Dugongs are recognised as one of the values for which the Great Barrier Reef was declared a World Heritage Area.

Where have they been recorded in the area?:

  • Cape Gloucester
  • Edgecumbe Bay
  • Pioneer Bay
  • Shute Harbour
  • Offshore Islands
  • Repulse bay
  • Sand Bay
  • Glendowner Bay
  • Coconut Point

Description
The Dugong can grow to around 2.5-3.5 m in length and can weigh an enormous 230-420 kg. The Dugong is a large, rotund, herbivorous mammal that spends its entire life in the sea. They have a broad horizontal tail that provides propulsion, and paddle-like forelimbs. Like all mammals, Dugongs breathe air through their nostrils located near the top of their snouts and the only reason these animals ever surface from the ocean is to breathe. Sensitive bristles or hairs cover the upper lip of their large snouts which allow them to find sea grass despite their limited vision.

Dugong mothers and calves communicate through a series of ‘chirps’ and although they are predominantly solitary animals they can be seen travelling in pairs or groups of 3 – 6 animals.  Dugongs are more closely related to elephants than any other marine mammal including whales and dolphins.
Conservation concerns
Despite the fact that commercial dugong hunting no longer occurs, there are a wide range of threats that continue to put pressure on their global population.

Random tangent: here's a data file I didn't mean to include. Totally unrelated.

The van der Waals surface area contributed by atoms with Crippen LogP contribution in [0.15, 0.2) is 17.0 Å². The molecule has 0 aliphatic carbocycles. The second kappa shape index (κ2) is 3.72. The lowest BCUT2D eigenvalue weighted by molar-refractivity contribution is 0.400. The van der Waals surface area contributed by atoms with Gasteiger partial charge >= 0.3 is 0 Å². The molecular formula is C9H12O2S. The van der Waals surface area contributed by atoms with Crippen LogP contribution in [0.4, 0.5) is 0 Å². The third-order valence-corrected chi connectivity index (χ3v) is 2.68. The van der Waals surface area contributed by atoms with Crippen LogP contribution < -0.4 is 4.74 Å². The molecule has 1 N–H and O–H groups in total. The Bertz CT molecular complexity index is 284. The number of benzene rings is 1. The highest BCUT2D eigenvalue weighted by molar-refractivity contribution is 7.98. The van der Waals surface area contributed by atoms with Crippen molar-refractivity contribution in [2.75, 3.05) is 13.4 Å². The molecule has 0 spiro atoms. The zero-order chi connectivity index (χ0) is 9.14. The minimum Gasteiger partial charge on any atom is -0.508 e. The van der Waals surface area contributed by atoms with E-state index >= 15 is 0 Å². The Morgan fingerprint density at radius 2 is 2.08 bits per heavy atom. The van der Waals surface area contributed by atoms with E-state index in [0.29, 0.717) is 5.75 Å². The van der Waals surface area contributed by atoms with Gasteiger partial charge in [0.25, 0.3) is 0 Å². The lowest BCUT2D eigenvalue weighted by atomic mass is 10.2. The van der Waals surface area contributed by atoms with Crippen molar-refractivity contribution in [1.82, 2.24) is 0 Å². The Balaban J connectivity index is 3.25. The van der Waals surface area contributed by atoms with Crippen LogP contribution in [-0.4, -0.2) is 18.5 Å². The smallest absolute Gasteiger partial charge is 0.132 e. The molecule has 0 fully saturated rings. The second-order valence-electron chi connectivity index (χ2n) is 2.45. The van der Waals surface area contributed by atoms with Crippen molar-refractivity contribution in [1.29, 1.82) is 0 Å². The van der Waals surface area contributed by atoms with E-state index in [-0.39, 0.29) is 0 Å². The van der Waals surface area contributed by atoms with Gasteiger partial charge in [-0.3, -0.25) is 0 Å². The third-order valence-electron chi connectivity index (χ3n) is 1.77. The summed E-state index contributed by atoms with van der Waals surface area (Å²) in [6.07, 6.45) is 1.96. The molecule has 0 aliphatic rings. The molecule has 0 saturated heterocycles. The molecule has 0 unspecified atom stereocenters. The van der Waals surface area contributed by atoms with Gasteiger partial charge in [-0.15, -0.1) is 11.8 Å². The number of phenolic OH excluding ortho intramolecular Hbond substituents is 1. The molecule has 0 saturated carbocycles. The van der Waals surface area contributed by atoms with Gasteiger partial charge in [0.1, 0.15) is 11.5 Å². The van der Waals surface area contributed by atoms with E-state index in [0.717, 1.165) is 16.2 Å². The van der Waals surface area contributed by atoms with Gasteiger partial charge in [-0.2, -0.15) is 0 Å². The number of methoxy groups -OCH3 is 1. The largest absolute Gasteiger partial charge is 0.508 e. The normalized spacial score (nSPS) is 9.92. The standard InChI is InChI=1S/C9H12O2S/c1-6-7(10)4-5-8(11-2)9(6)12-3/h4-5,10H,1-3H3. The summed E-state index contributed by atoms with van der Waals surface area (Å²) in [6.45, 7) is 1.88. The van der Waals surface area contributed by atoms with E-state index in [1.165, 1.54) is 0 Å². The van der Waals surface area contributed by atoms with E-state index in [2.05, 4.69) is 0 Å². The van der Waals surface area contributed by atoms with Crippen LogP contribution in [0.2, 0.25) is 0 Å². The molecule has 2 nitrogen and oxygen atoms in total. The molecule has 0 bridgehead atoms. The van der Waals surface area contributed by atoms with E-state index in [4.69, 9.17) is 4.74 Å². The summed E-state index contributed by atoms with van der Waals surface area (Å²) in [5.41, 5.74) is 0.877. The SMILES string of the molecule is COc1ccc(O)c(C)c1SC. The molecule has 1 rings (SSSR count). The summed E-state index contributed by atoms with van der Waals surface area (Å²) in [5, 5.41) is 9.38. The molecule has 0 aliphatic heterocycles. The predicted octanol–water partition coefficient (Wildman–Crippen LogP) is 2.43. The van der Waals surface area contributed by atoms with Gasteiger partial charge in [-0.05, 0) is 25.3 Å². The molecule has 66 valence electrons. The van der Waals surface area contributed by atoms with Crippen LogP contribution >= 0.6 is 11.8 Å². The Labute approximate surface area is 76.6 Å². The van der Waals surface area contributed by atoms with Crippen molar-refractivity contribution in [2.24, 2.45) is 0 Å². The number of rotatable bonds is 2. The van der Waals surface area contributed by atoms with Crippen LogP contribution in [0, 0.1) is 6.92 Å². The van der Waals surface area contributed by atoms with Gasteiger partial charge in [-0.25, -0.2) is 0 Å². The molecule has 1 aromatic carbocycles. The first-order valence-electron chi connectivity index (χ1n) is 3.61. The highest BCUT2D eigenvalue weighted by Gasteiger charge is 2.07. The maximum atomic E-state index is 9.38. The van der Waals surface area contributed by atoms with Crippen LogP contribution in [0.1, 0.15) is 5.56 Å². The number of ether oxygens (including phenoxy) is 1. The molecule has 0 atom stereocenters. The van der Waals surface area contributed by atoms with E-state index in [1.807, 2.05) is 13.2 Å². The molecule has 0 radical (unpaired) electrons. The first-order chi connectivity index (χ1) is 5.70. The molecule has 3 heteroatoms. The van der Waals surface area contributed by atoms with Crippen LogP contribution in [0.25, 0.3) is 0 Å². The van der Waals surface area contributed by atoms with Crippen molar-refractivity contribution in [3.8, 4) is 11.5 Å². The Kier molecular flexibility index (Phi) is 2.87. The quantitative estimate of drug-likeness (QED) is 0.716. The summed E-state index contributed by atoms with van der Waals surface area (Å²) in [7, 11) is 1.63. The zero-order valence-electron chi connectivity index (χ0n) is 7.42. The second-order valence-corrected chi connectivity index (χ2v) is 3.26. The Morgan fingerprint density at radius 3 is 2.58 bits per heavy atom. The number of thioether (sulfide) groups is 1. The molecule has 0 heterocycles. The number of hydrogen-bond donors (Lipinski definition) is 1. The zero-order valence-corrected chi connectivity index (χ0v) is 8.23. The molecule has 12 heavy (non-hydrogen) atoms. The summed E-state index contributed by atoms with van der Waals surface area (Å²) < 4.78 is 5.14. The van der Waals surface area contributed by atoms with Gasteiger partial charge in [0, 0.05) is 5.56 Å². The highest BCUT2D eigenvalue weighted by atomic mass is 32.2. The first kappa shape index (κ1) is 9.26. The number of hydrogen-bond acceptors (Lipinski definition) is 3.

Threats:

  • Accidental catch in gill and mesh fishing nets, including during commercial Barramundi fishing.
  • Accidental catch in shark control nets.
  • Habitat loss and degradation – seagrass communities are very sensitive to human influence including sedimentation from runoff, dredging activities, mining, trawling and natural disasters such as cyclones. They are also heavily affected by increased nutrients from sewage runoff, detergents, heavy metals, water discharge from desalination plants, fertiliser and other waste products.
  • Indigenous harvest
  • Boat strike and boating activities, Dugongs travel slowly, only around 10 km/h and must surface every 1-3 minutes to breathe making them extremely susceptible to boat strike.
  • Tourism – Dugong watching and harassment
  • Acoustic pollution
  • Chemical pollution
  • Disease and parasites
  • Capture stress
  • Aquaculture
  • Tidal surges
  • Starvation/Loss of seagrass

One method used to mitigate the effects of commercial fishing in the Great Barrier Reef Marine Park is the implementation of Dugong Protection Areas (DPA’s).

DPA – A Zones contain over 50% of dugong numbers in the southern GBR and prohibit offshore, foreshore and drift nets. Within the wider Mackay/Whitsunday region, Upstart Bay and the Newry region are DPA – A zone declared areas.

DPA – B Zones contain about 22% of the Dugong population in the southern GBR. Here, mesh netting is allowed to continue but with restrictions in place. Within the region DPA – B zones include Edgecumbe Bay, Repulse Bay, Llewellyn bay and the Clairview region.

To report sick, injured or orphaned wildlife, marine animal strikes or marine animal strandings, please call RSPCA Qld. on 1300 ANIMAL (1300 264 625).
What can I do?

  • Attend fishing nets at all times
  • Reduce boat speed in warm shallow waters
  • Ensure your activities in and around wetland and riparian vegetation do not adversely affect water quality or hydrology

More Information

Photo credit: Commonwealth of Australia